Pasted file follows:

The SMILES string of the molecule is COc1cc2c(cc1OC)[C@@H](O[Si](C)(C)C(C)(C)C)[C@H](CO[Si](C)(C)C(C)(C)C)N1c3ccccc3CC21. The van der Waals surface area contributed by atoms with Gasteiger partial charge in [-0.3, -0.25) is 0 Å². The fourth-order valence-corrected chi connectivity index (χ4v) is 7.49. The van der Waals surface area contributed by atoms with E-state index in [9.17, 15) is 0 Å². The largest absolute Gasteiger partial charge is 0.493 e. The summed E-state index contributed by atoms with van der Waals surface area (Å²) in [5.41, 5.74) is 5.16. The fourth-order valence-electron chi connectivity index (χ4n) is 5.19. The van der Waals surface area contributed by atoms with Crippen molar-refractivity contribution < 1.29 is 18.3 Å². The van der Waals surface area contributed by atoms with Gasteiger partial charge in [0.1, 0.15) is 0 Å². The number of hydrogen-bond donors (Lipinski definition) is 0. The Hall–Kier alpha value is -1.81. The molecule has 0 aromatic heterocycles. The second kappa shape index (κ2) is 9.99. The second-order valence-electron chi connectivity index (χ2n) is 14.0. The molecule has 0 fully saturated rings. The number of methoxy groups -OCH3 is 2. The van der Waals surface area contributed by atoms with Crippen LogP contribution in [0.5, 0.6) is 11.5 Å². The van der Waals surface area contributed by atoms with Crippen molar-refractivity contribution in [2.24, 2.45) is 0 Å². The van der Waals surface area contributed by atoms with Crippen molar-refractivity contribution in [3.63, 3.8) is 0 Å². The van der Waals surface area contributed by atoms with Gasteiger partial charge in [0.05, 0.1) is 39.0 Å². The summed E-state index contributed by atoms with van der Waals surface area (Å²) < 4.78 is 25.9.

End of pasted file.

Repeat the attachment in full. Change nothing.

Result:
The SMILES string of the molecule is COc1cc2c(cc1OC)[C@@H](O[Si](C)(C)C(C)(C)C)[C@H](CO[Si](C)(C)C(C)(C)C)N1c3ccccc3CC21. The van der Waals surface area contributed by atoms with Gasteiger partial charge in [-0.3, -0.25) is 0 Å². The fourth-order valence-corrected chi connectivity index (χ4v) is 7.49. The van der Waals surface area contributed by atoms with E-state index in [9.17, 15) is 0 Å². The largest absolute Gasteiger partial charge is 0.493 e. The summed E-state index contributed by atoms with van der Waals surface area (Å²) in [5.41, 5.74) is 5.16. The fourth-order valence-electron chi connectivity index (χ4n) is 5.19. The van der Waals surface area contributed by atoms with Crippen molar-refractivity contribution < 1.29 is 18.3 Å². The van der Waals surface area contributed by atoms with Gasteiger partial charge in [0.1, 0.15) is 0 Å². The number of hydrogen-bond donors (Lipinski definition) is 0. The Hall–Kier alpha value is -1.81. The molecule has 0 aromatic heterocycles. The second kappa shape index (κ2) is 9.99. The second-order valence-electron chi connectivity index (χ2n) is 14.0. The molecule has 0 fully saturated rings. The number of methoxy groups -OCH3 is 2. The van der Waals surface area contributed by atoms with Crippen LogP contribution in [0.5, 0.6) is 11.5 Å². The van der Waals surface area contributed by atoms with Crippen molar-refractivity contribution in [2.24, 2.45) is 0 Å². The van der Waals surface area contributed by atoms with Crippen molar-refractivity contribution in [3.63, 3.8) is 0 Å². The van der Waals surface area contributed by atoms with Gasteiger partial charge in [0.05, 0.1) is 39.0 Å². The summed E-state index contributed by atoms with van der Waals surface area (Å²) < 4.78 is 25.9.